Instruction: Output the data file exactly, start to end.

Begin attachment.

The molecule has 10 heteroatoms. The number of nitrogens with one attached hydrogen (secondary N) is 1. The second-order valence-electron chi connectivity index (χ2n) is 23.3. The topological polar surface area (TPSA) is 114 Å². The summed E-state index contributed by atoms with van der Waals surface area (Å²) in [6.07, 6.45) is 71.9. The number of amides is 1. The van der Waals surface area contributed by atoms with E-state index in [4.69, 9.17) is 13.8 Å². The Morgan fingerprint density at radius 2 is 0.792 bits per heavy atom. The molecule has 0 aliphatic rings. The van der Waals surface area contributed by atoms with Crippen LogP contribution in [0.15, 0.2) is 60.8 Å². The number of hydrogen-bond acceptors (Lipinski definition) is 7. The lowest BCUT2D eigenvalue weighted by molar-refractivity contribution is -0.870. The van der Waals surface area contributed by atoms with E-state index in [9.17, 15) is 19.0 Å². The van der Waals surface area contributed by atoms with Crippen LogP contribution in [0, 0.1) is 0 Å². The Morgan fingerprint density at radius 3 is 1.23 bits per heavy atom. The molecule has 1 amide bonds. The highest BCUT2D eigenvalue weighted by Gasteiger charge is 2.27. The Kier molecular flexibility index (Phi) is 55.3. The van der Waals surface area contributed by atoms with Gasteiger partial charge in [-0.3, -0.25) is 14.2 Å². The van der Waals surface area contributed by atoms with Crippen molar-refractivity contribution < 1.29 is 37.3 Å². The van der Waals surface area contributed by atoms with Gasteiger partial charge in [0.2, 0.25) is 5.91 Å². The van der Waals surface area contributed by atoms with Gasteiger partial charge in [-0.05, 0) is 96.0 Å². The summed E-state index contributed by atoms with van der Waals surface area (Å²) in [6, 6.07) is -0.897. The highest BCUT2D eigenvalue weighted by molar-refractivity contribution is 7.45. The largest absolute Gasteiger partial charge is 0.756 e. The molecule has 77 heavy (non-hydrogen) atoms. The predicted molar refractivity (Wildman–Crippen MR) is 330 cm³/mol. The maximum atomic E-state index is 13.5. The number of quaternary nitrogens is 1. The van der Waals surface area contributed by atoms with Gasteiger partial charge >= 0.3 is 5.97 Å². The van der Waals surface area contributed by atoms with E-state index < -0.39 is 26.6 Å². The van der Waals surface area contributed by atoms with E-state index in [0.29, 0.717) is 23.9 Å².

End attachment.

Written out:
The molecule has 10 heteroatoms. The number of nitrogens with one attached hydrogen (secondary N) is 1. The second-order valence-electron chi connectivity index (χ2n) is 23.3. The topological polar surface area (TPSA) is 114 Å². The summed E-state index contributed by atoms with van der Waals surface area (Å²) in [6.07, 6.45) is 71.9. The number of amides is 1. The van der Waals surface area contributed by atoms with E-state index in [4.69, 9.17) is 13.8 Å². The Morgan fingerprint density at radius 2 is 0.792 bits per heavy atom. The molecule has 0 aliphatic rings. The van der Waals surface area contributed by atoms with Crippen LogP contribution in [0.15, 0.2) is 60.8 Å². The number of hydrogen-bond acceptors (Lipinski definition) is 7. The lowest BCUT2D eigenvalue weighted by molar-refractivity contribution is -0.870. The van der Waals surface area contributed by atoms with E-state index in [9.17, 15) is 19.0 Å². The van der Waals surface area contributed by atoms with Crippen LogP contribution in [0, 0.1) is 0 Å². The Morgan fingerprint density at radius 3 is 1.23 bits per heavy atom. The molecule has 1 amide bonds. The highest BCUT2D eigenvalue weighted by Gasteiger charge is 2.27. The Kier molecular flexibility index (Phi) is 55.3. The van der Waals surface area contributed by atoms with Gasteiger partial charge in [-0.3, -0.25) is 14.2 Å². The van der Waals surface area contributed by atoms with Crippen molar-refractivity contribution < 1.29 is 37.3 Å². The van der Waals surface area contributed by atoms with Gasteiger partial charge in [0.2, 0.25) is 5.91 Å². The van der Waals surface area contributed by atoms with Gasteiger partial charge in [-0.05, 0) is 96.0 Å². The summed E-state index contributed by atoms with van der Waals surface area (Å²) in [6, 6.07) is -0.897. The highest BCUT2D eigenvalue weighted by molar-refractivity contribution is 7.45. The largest absolute Gasteiger partial charge is 0.756 e. The molecule has 77 heavy (non-hydrogen) atoms. The predicted molar refractivity (Wildman–Crippen MR) is 330 cm³/mol. The maximum atomic E-state index is 13.5. The number of quaternary nitrogens is 1. The van der Waals surface area contributed by atoms with Gasteiger partial charge >= 0.3 is 5.97 Å². The van der Waals surface area contributed by atoms with E-state index < -0.39 is 26.6 Å². The van der Waals surface area contributed by atoms with E-state index in [0.29, 0.717) is 23.9 Å².